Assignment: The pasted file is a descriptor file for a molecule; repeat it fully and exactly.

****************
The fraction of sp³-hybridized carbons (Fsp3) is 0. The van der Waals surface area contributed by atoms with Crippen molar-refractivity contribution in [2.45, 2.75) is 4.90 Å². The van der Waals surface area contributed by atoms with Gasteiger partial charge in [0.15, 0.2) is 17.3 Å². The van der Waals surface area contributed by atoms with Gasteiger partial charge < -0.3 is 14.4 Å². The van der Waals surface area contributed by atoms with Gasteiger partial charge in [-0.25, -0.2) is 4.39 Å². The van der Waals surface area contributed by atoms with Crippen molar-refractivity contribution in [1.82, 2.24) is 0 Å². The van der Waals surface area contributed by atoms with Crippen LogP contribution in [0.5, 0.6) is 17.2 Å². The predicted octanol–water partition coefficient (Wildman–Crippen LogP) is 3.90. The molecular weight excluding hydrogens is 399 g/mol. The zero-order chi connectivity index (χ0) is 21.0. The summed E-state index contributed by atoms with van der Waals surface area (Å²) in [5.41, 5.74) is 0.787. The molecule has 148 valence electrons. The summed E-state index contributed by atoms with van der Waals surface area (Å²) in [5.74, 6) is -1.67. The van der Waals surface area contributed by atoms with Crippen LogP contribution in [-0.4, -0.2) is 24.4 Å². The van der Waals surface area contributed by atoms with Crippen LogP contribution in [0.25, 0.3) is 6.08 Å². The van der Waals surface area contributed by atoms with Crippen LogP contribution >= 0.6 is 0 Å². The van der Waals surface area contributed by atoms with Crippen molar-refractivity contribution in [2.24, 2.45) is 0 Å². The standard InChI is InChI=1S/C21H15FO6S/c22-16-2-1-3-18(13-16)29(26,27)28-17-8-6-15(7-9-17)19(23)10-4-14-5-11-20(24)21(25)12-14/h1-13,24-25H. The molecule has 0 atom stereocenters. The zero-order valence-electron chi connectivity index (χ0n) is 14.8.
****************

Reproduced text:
The fraction of sp³-hybridized carbons (Fsp3) is 0. The van der Waals surface area contributed by atoms with Crippen molar-refractivity contribution in [2.45, 2.75) is 4.90 Å². The van der Waals surface area contributed by atoms with Gasteiger partial charge in [0.15, 0.2) is 17.3 Å². The van der Waals surface area contributed by atoms with Gasteiger partial charge < -0.3 is 14.4 Å². The van der Waals surface area contributed by atoms with Gasteiger partial charge in [-0.25, -0.2) is 4.39 Å². The van der Waals surface area contributed by atoms with Crippen molar-refractivity contribution in [1.82, 2.24) is 0 Å². The van der Waals surface area contributed by atoms with Crippen LogP contribution in [0.5, 0.6) is 17.2 Å². The predicted octanol–water partition coefficient (Wildman–Crippen LogP) is 3.90. The molecular weight excluding hydrogens is 399 g/mol. The zero-order chi connectivity index (χ0) is 21.0. The summed E-state index contributed by atoms with van der Waals surface area (Å²) in [5.41, 5.74) is 0.787. The molecule has 148 valence electrons. The summed E-state index contributed by atoms with van der Waals surface area (Å²) in [5.74, 6) is -1.67. The van der Waals surface area contributed by atoms with Crippen LogP contribution in [-0.4, -0.2) is 24.4 Å². The van der Waals surface area contributed by atoms with Crippen LogP contribution in [0.25, 0.3) is 6.08 Å². The van der Waals surface area contributed by atoms with Crippen LogP contribution >= 0.6 is 0 Å². The van der Waals surface area contributed by atoms with Crippen molar-refractivity contribution in [2.24, 2.45) is 0 Å². The standard InChI is InChI=1S/C21H15FO6S/c22-16-2-1-3-18(13-16)29(26,27)28-17-8-6-15(7-9-17)19(23)10-4-14-5-11-20(24)21(25)12-14/h1-13,24-25H. The molecule has 0 atom stereocenters. The zero-order valence-electron chi connectivity index (χ0n) is 14.8.